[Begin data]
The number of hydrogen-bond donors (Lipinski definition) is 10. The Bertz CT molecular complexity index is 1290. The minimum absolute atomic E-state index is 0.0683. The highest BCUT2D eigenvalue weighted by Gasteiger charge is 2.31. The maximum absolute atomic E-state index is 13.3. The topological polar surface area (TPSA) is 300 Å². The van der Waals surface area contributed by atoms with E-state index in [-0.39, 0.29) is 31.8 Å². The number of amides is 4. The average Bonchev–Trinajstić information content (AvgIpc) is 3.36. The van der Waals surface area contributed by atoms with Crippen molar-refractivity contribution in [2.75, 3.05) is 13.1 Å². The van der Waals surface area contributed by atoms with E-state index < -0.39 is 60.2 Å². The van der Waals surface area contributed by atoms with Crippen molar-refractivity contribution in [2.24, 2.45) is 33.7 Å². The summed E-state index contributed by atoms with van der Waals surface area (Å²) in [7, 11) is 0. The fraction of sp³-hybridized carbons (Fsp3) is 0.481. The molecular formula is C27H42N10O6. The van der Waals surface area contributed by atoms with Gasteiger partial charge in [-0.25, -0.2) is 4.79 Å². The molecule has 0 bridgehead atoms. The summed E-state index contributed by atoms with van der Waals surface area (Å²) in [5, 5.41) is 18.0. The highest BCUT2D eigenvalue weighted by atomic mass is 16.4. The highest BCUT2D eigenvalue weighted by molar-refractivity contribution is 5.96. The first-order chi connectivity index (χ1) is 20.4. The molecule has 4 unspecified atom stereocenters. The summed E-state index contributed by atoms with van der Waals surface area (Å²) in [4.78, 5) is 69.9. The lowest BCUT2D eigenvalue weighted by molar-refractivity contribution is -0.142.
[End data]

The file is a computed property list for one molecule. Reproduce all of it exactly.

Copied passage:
The number of hydrogen-bond donors (Lipinski definition) is 10. The Bertz CT molecular complexity index is 1290. The minimum absolute atomic E-state index is 0.0683. The highest BCUT2D eigenvalue weighted by Gasteiger charge is 2.31. The maximum absolute atomic E-state index is 13.3. The topological polar surface area (TPSA) is 300 Å². The van der Waals surface area contributed by atoms with E-state index in [-0.39, 0.29) is 31.8 Å². The number of amides is 4. The average Bonchev–Trinajstić information content (AvgIpc) is 3.36. The van der Waals surface area contributed by atoms with Crippen molar-refractivity contribution in [2.75, 3.05) is 13.1 Å². The van der Waals surface area contributed by atoms with E-state index < -0.39 is 60.2 Å². The van der Waals surface area contributed by atoms with Crippen molar-refractivity contribution in [2.24, 2.45) is 33.7 Å². The summed E-state index contributed by atoms with van der Waals surface area (Å²) in [7, 11) is 0. The fraction of sp³-hybridized carbons (Fsp3) is 0.481. The molecular formula is C27H42N10O6. The van der Waals surface area contributed by atoms with Gasteiger partial charge in [-0.25, -0.2) is 4.79 Å². The molecule has 0 bridgehead atoms. The summed E-state index contributed by atoms with van der Waals surface area (Å²) in [5, 5.41) is 18.0. The highest BCUT2D eigenvalue weighted by atomic mass is 16.4. The highest BCUT2D eigenvalue weighted by molar-refractivity contribution is 5.96. The first-order chi connectivity index (χ1) is 20.4. The molecule has 4 unspecified atom stereocenters. The summed E-state index contributed by atoms with van der Waals surface area (Å²) in [4.78, 5) is 69.9. The lowest BCUT2D eigenvalue weighted by molar-refractivity contribution is -0.142.